A mortgage is a long-term loan designed to help you buy a house. In addition to repaying the principal, you also have to make interest payments to the lender. The home and land around it serve as collateral. But if you are looking to own a home, you need to know more than these generalities.
Just about everyone who buys a house has a mortgage. Mortgage rates are frequently mentioned on the evening news, and speculation about which direction rates will move has become a standard part of financial culture.
The modern mortgage came into being in 1934, when the government—to help the country overcome the Great Depression—created a mortgage program that minimized the required down payment on a home, increasing the amount potential homeowners could borrow. Before that, a 50% down payment was required. Today, a 20% down payment is desirable, mostly because if your down payment is less than 20%, you are required to take out private mortgage insurance (PMI), making your monthly payments higher.
Desirable, however, is not necessarily achievable. According to Nerdwallet, the National Association of Realtors said “more than 70% of non-cash, first-time home buyers—and 54% of all buyers—made down payments of less than 20% over at least the past five years.” There are mortgage programs available that allow significantly lower down payments, but if you can manage that 20%, you definitely should.
FHA-backed mortgages, which allow people with low credit scores to become homeowners, only require a minimum 3.5% down payment.
The main factors determining your monthly mortgage payments are the size and term of the loan. Size is the amount of money you borrow and term is the length of time you have to pay it back. Generally, the longer your term, the lower your monthly payment. That’s why 30-year mortgages are the most popular. Once you know the size of the loan you need for your new home, an easy way to compare mortgage types and various lenders is by using a mortgage calculator.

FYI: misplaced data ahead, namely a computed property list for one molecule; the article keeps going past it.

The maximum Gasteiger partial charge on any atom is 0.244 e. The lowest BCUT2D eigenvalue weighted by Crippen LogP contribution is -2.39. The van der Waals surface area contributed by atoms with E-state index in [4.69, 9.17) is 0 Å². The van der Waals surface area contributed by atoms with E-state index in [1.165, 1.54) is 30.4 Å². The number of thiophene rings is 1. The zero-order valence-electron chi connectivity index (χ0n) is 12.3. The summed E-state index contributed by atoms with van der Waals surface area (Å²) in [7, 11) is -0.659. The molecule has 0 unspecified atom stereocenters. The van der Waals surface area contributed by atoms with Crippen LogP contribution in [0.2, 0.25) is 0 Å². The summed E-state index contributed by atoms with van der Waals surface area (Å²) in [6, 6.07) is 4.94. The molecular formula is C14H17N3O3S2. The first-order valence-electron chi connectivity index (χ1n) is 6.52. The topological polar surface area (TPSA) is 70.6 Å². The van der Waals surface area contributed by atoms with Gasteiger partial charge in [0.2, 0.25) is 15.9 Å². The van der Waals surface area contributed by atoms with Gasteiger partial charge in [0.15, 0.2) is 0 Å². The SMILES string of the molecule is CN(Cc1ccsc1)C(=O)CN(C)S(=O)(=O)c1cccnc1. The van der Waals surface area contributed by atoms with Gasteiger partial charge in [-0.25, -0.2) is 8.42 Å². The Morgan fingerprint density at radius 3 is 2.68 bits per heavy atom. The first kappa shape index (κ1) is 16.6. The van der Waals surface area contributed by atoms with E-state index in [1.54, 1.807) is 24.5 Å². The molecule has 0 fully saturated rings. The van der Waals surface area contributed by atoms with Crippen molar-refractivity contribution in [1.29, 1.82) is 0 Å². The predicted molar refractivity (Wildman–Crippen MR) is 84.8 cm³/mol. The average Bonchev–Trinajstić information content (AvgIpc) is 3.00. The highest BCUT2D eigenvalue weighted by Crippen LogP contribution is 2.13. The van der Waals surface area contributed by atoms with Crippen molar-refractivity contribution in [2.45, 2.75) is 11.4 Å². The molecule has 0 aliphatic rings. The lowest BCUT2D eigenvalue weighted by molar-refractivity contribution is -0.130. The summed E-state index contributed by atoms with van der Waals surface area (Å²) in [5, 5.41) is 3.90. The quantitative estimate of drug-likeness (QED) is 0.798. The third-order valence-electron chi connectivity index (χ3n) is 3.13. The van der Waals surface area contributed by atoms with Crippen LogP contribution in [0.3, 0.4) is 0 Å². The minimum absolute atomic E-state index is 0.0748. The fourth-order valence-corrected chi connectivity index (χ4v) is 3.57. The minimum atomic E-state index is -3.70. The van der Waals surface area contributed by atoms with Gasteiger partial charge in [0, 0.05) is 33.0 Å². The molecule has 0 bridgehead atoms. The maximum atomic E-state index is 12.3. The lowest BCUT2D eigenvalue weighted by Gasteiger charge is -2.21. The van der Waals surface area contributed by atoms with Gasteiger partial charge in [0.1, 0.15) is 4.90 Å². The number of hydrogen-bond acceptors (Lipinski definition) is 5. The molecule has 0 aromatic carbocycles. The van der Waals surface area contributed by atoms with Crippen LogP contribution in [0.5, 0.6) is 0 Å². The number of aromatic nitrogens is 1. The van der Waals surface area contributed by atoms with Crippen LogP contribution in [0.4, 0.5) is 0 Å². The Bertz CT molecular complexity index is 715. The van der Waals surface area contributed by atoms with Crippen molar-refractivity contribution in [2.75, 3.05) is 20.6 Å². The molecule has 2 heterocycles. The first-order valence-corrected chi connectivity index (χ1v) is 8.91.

PITI: The Components of a Mortgage Payment
There are four factors that play a role in the calculation of a mortgage payment: principal, interest, taxes, and insurance (PITI). As we look at them, we’ll use a $100,000 mortgage as an example.
A portion of each mortgage payment is dedicated to repayment of the principal balance. Loans are structured so the amount of principal returned to the borrower starts out low and increases with each mortgage payment. The payments in the first years are applied more to interest than principal, while the payments in the final years reverse that scenario. For our $100,000 mortgage, the principal is $100,000.
Interest is the lender’s reward for taking a risk and loaning you money. The interest rate on a mortgage has a direct impact on the size of a mortgage payment: Higher interest rates mean higher mortgage payments. (For more, see: Mortgages: Fixed-Rate Versus Adjustable-Rate.)
Higher interest rates generally reduce the amount of money you can borrow, and lower interest rates increase it. If the interest rate on our $100,000 mortgage is 6%, the combined principal and interest monthly payment on a 30-year mortgage would be about $599.55—$500 interest + $99.55 principal. The same loan with a 9% interest rate results in a monthly payment of $804.62.